Overconfidence bias seriously affects your investment decisions and undermines financial goals



Investors, including professional portfolio managers, are prone to cognitive and emotional biases. Overconfidence bias is one of the most common and harmful biases, leading to overestimating one's abilities, making overly precise forecasts, ignoring relevant information, and trading too frequently with poor diversification, resulting in poor long-term performance. You can discover whether you are prone to overconfidence bias and the extent to which it affects your investment decisions with PRAAMS BehaviouRisk.

Behavioural economics. What is overconfidence bias?

It is the psychological tendency for a person to overestimate his own abilities. Overconfidence bias is one of the most common and harmful biases, and exacerbating matters, a person with this bias often finds it difficult to recognise and admit to it. 

What are the consequences and investment risks? 

In asset allocation, overconfidence bias prompts investors to make and rely on overly precise forecasts, leading to consistent underestimation of risk factors. It also results in investors being too assured in their judgements and likely to ignore further relevant information about the investment. Typically, a person with a solid overconfidence bias trades too frequently and has poor diversification. The latter lead to poor long-term performance for individual investors, impairing investment objectives, as proven by many studies (e.g., Trinugroho and Sembel’s 2011 study and review). An overconfident person is quick to make investment decisions based on incomplete information, which he assumes equips him with an information advantage. He is also likely to tenaciously hold the investment until the market proves his trade idea seriously wrong.


What can I do to make my portfolio more efficient?

First, carefully and frankly analyse how overconfidence behavioural bias displays itself in your decision-making and risk-management strategies. This bias is dangerous because one does not readily acknowledge it. Assuming you believe that you have an excellent investment-picking ability, we suggest you compare your portfolio's returns to a benchmark like the S&P 500 index or several broad-based funds for several years. Studies suggest your performance may lag the market. In the financial markets, you are trading against institutions with armies of research professionals, risk analysts and traders with high-speed computers that have better access to relevant information and can process it faster than you.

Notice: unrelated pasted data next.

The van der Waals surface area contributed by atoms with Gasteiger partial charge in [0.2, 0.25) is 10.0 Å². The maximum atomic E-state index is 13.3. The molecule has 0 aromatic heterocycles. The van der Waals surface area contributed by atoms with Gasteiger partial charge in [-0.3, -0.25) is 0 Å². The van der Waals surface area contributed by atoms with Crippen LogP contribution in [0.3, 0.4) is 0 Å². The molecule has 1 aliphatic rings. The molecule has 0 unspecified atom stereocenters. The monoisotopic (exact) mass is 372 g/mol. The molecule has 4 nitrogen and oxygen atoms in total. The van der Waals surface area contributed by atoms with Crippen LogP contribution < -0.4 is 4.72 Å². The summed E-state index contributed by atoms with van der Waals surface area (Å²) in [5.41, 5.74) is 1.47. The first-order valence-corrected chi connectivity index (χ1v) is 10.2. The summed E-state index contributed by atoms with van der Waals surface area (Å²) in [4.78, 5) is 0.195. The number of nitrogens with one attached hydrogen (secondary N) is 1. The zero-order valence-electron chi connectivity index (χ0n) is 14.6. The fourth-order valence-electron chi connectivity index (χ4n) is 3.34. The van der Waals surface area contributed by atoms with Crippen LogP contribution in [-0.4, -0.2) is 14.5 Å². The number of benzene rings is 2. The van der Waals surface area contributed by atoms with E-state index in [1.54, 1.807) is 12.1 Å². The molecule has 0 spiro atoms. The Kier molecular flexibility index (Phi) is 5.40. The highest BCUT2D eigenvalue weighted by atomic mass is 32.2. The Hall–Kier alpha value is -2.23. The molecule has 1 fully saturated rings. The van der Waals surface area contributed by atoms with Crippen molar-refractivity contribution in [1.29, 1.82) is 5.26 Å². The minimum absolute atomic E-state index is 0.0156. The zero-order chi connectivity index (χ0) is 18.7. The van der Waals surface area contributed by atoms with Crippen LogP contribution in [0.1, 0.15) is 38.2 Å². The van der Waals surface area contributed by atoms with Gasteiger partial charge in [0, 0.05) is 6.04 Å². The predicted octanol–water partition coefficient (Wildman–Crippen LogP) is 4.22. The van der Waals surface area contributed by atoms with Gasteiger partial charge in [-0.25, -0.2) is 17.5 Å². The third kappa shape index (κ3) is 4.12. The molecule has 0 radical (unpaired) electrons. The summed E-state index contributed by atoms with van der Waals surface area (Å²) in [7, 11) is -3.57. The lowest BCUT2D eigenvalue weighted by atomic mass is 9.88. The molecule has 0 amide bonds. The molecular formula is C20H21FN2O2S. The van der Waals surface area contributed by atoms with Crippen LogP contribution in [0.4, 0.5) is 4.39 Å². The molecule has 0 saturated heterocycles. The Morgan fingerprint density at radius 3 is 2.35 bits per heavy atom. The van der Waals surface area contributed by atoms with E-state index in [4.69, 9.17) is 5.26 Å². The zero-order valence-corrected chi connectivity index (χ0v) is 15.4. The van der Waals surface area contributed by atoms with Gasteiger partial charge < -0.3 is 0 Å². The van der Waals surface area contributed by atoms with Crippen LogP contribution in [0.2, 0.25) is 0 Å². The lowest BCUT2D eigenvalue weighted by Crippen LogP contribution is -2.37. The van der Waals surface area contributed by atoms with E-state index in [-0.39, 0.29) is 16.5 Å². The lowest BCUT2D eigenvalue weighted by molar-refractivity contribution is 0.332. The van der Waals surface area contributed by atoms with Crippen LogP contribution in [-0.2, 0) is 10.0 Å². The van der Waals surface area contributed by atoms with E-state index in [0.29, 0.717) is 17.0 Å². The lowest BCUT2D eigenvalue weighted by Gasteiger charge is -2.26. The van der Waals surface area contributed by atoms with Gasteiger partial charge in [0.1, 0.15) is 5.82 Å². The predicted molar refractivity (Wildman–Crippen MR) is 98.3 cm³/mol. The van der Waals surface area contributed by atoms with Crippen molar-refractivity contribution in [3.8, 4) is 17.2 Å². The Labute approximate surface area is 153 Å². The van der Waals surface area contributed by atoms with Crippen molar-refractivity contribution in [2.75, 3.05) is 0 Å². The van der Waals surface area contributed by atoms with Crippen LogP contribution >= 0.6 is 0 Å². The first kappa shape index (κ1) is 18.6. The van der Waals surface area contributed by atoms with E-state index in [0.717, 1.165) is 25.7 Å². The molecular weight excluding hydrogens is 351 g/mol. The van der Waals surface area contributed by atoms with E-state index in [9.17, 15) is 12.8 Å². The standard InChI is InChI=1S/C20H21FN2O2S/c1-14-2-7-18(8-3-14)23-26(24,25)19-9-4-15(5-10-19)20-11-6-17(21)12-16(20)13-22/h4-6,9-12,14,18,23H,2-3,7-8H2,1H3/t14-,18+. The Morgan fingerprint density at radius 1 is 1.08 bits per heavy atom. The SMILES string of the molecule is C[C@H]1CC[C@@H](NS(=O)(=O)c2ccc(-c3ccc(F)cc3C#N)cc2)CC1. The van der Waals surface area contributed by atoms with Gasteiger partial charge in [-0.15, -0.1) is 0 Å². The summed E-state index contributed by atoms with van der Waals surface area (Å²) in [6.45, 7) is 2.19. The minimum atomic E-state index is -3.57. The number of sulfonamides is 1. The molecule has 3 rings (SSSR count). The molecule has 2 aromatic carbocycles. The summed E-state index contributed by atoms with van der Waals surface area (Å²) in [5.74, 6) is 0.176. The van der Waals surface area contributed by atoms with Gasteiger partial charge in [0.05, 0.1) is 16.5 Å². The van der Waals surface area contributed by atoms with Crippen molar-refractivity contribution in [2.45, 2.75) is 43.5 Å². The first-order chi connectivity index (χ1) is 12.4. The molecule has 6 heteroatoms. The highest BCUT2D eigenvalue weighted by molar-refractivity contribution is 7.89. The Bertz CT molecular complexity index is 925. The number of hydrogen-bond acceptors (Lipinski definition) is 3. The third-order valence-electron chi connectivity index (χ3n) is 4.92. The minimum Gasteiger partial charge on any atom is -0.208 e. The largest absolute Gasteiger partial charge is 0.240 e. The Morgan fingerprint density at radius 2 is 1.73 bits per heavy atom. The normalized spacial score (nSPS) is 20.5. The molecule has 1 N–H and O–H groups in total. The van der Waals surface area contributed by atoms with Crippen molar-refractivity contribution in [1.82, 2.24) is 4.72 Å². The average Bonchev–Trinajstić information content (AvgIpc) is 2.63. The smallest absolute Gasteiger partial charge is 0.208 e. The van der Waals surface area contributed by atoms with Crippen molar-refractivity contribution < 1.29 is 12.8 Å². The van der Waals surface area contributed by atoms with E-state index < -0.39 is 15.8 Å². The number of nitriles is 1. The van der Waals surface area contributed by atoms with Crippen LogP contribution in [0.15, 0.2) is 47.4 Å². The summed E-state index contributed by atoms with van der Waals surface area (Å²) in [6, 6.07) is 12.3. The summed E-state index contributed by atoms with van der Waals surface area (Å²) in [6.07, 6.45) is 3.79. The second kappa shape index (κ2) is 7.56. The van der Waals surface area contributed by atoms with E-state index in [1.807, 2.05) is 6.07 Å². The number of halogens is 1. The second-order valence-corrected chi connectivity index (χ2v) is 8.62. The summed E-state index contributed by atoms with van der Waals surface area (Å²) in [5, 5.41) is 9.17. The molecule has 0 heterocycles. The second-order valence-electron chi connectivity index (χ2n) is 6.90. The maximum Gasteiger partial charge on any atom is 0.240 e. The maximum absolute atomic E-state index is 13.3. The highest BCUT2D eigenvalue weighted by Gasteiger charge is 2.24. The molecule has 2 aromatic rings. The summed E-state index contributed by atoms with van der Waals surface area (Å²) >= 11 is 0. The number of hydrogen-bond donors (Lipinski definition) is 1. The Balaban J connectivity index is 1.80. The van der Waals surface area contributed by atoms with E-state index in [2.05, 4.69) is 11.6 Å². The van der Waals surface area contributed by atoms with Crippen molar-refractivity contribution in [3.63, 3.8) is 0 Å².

The same advice is valid if you trade excessively. If your annual portfolio turnover exceeds 20% (more than one-fifth of your portfolio is reinvested each year), it is worth taking notes on each trade for several quarters and examining the respective returns. Benchmarking against a broad index or a fund can be very illustrative.

Next, record your reasoning for investing in a particular asset. Try to be as frank as possible; ultimately, you are investing your money, and no one can help you better than yourself. A typical sign of overconfidence bias is that even an insignificant amount of information from a widely available source may motivate you to trade. Our experience shows that providing an investor with an independent second opinion on the return and risk relationship in terms of numbers can help immensely to re-evaluate the trade.

Finally, it is wise to pay attention to diversification in your portfolio management approach. If your portfolio includes less than twenty investments or the share of any of them exceeds 5%, it is a red flag for insufficient diversification. Ask yourself this question: “If I didn’t have asset X yesterday, would I buy this amount today?”. Often the answer is ‘no’, which means that over time overconfidence pushed you to grow your position in X above what you consider appropriate. Diversification is not only about percentages in your portfolio; proper diversification is also about avoiding concentrations in regions, countries, industries, and other common risk factors. To properly analyse the degree of portfolio diversification, you will likely need the help of a professional financial risk manager.